Mahler: Symphony No. 6

( 2 )

Editorial Reviews

Barnes & Noble - Scott Paulin
In June 2004, Claudio Abbado returned to lead the Berlin Philharmonic in their first performance together since he ceded the post to Simon Rattle in 2002. While Rattle's Berlin recordings on EMI have also featured Mahler symphonies, most recently the Eighth, this excellent Sixth on Deutsche Grammophon -- the result of that reunion performance -- suggests that the orchestra is still just as responsive to its former leader's direction. It's not quite as sonically dazzling as some of EMI's Berlin releases, perhaps because Abbado's interpretive style is subtler than Rattle's. The opening of the first movement, for example, doesn't generate the spine-tingling thrill that ...
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Editorial Reviews

Barnes & Noble - Scott Paulin
In June 2004, Claudio Abbado returned to lead the Berlin Philharmonic in their first performance together since he ceded the post to Simon Rattle in 2002. While Rattle's Berlin recordings on EMI have also featured Mahler symphonies, most recently the Eighth, this excellent Sixth on Deutsche Grammophon -- the result of that reunion performance -- suggests that the orchestra is still just as responsive to its former leader's direction. It's not quite as sonically dazzling as some of EMI's Berlin releases, perhaps because Abbado's interpretive style is subtler than Rattle's. The opening of the first movement, for example, doesn't generate the spine-tingling thrill that some performances do. But 20 minutes later, as the movement marches toward its end, you can't help but remark upon the perfection of Abbado's pacing, the way he's managed to sweep you up into the music's inexorable flow. Details of orchestration are conveyed with wonderful transparency, especially in the Scherzo -- highlighted by Abbado and executed beautifully by the orchestra's solo players. Add to this an Andante of idyllic tenderness and a Finale that truly earns this symphony's unofficial nickname, the "Tragic," and you have a Sixth that can stand with distinction alongside any in the catalog.
All Music Guide - James Leonard
When at last it was revealed what Mahler's final intentions were regarding the ordering of the inner movements of his "Sixth Symphony," 90 years of theory, history, and performance practice went right out the window. For theorists, it altered the harmonic structure of Mahler's "A minor Symphony." For historians, it modified the meaning of Mahler's "Tragic Symphony." For players and conductors, it changed the musical progress of Mahler's "Sixth Symphony." For listeners, it made Mahler's deepest and darkest symphony even deeper and darker. With the achingly nostalgic Andante moderato now coming before the bitingly bitter Scherzo, the triumph of the opening Allegro energico sounds even more hollow and empty and the collapse of the closing Allegro moderato sounds even more final and total. For most of his career, Claudio Abbado had performed Mahler's "Sixth" in the then-standard ordering of Scherzo -- Andante and the results were completely convincing. But with this June 2004 recording with the Berlin Philharmonic, Abbado has adopted the Andante -- Scherzo ordering and the results are absolutely compelling. Abbado has always been one of the finest virtuoso conductors of the past half century, but his interpretations have grown more passionate over the years, even to the point of violence, and this "Sixth" may be the most violently passionate recording he has ever made. Indeed, the unrelenting intensity, unbearable concentration, and overwhelming power in Abbado's interpretation make it one of the most devastating performances of the work ever recorded. The Berlin plays with stunning virtuosity, tremendous dedication, and unconditional love. DG's sound is warm, clear, and real, but just a little bit distant.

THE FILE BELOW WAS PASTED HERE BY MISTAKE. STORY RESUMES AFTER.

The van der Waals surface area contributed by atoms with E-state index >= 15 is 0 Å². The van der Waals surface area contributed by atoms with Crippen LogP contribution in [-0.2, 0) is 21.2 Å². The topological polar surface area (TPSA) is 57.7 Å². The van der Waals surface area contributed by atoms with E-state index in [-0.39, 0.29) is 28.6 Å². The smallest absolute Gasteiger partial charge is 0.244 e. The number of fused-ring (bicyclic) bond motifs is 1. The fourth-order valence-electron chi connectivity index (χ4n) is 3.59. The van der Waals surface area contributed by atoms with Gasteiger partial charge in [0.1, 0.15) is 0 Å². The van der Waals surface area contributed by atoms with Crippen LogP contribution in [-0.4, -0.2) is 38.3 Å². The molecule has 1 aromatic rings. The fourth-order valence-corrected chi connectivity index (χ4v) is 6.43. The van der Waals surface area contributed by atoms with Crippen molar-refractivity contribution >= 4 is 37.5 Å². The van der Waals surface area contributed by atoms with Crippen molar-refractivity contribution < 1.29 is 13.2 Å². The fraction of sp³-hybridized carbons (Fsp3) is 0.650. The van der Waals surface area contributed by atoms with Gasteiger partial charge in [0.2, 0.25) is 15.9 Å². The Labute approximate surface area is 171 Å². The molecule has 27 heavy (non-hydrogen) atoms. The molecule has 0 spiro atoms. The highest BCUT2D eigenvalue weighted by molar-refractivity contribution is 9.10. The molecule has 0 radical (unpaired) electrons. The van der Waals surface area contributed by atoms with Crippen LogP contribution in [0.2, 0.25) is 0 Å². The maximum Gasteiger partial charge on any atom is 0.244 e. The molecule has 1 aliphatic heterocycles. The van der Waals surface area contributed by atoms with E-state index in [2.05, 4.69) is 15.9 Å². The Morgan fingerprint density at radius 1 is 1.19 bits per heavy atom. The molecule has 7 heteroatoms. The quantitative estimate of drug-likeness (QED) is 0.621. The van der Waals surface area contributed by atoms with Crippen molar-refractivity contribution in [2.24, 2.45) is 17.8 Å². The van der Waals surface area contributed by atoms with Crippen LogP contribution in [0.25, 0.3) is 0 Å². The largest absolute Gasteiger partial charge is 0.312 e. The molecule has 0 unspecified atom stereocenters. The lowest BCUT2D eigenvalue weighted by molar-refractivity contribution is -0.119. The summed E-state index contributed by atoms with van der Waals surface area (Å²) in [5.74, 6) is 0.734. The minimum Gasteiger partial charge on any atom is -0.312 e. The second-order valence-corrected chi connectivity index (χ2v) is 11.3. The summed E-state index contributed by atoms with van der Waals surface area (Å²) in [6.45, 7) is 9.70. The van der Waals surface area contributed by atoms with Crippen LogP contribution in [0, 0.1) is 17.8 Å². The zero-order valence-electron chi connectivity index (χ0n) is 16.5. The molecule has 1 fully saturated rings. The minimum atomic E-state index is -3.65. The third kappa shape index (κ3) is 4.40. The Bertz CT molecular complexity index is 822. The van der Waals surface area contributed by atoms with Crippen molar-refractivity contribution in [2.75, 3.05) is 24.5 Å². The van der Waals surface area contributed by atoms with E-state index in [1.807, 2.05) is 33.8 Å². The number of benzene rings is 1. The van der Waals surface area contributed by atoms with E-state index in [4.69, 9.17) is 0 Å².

Gramophone - David Gutman
[2006 Recording of the Year] I can't remember hearing a tauter, more refined performance than this, nor one that dispenses so completely with the heavy drapes of old-style Mahler interpretation.... An effortless, sometimes breathtaking transparency prevails.

[2006 Recording of the Year] I can't remember hearing a tauter, more refined performance than this, nor one that dispenses so completely with the heavy drapes of old-style Mahler interpretation.... An effortless, sometimes breathtaking transparency prevails.
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Product Details

  • Release Date: 6/14/2005
  • Label: Archiv Produktion
  • UPC: 028947755739
  • Catalog Number: 000449102
  • Sales rank: 45,576

Tracks

Disc 1
  1. 1–4 Symphony No. 6 in A minor ("Tragic") - Gustav Mahler & Claudio Abbado (79:12)
  2. 2 Applause - Christopher Alder & Recorded Sound (0:24)
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Album Credits

Performance Credits
Berlin Philharmonic Orchestra Primary Artist
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Customer Reviews

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